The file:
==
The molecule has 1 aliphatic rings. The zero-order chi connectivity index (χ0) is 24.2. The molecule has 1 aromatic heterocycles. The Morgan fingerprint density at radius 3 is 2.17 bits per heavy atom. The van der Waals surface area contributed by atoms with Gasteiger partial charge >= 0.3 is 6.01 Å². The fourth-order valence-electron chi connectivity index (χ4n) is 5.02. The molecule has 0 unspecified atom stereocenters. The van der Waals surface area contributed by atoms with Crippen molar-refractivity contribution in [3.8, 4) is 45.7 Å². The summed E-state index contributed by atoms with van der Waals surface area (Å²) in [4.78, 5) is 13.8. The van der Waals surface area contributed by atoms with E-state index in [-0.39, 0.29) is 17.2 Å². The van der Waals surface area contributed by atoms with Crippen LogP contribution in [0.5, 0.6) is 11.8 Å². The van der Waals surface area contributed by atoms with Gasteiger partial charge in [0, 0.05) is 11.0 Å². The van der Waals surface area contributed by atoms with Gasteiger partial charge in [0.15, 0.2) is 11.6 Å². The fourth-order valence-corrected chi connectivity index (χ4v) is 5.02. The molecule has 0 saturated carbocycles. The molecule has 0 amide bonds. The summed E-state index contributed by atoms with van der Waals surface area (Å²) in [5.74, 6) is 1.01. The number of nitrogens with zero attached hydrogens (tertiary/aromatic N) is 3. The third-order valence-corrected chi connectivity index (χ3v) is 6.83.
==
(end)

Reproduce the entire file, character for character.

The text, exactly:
The molecule has 1 aliphatic rings. The zero-order chi connectivity index (χ0) is 24.2. The molecule has 1 aromatic heterocycles. The Morgan fingerprint density at radius 3 is 2.17 bits per heavy atom. The van der Waals surface area contributed by atoms with Gasteiger partial charge >= 0.3 is 6.01 Å². The fourth-order valence-electron chi connectivity index (χ4n) is 5.02. The molecule has 0 unspecified atom stereocenters. The van der Waals surface area contributed by atoms with Crippen molar-refractivity contribution in [3.8, 4) is 45.7 Å². The summed E-state index contributed by atoms with van der Waals surface area (Å²) in [4.78, 5) is 13.8. The van der Waals surface area contributed by atoms with E-state index in [-0.39, 0.29) is 17.2 Å². The van der Waals surface area contributed by atoms with Crippen LogP contribution in [0.5, 0.6) is 11.8 Å². The van der Waals surface area contributed by atoms with Gasteiger partial charge in [0, 0.05) is 11.0 Å². The van der Waals surface area contributed by atoms with Gasteiger partial charge in [0.15, 0.2) is 11.6 Å². The fourth-order valence-corrected chi connectivity index (χ4v) is 5.02. The molecule has 0 saturated carbocycles. The molecule has 0 amide bonds. The summed E-state index contributed by atoms with van der Waals surface area (Å²) in [5.74, 6) is 1.01. The number of nitrogens with zero attached hydrogens (tertiary/aromatic N) is 3. The third-order valence-corrected chi connectivity index (χ3v) is 6.83.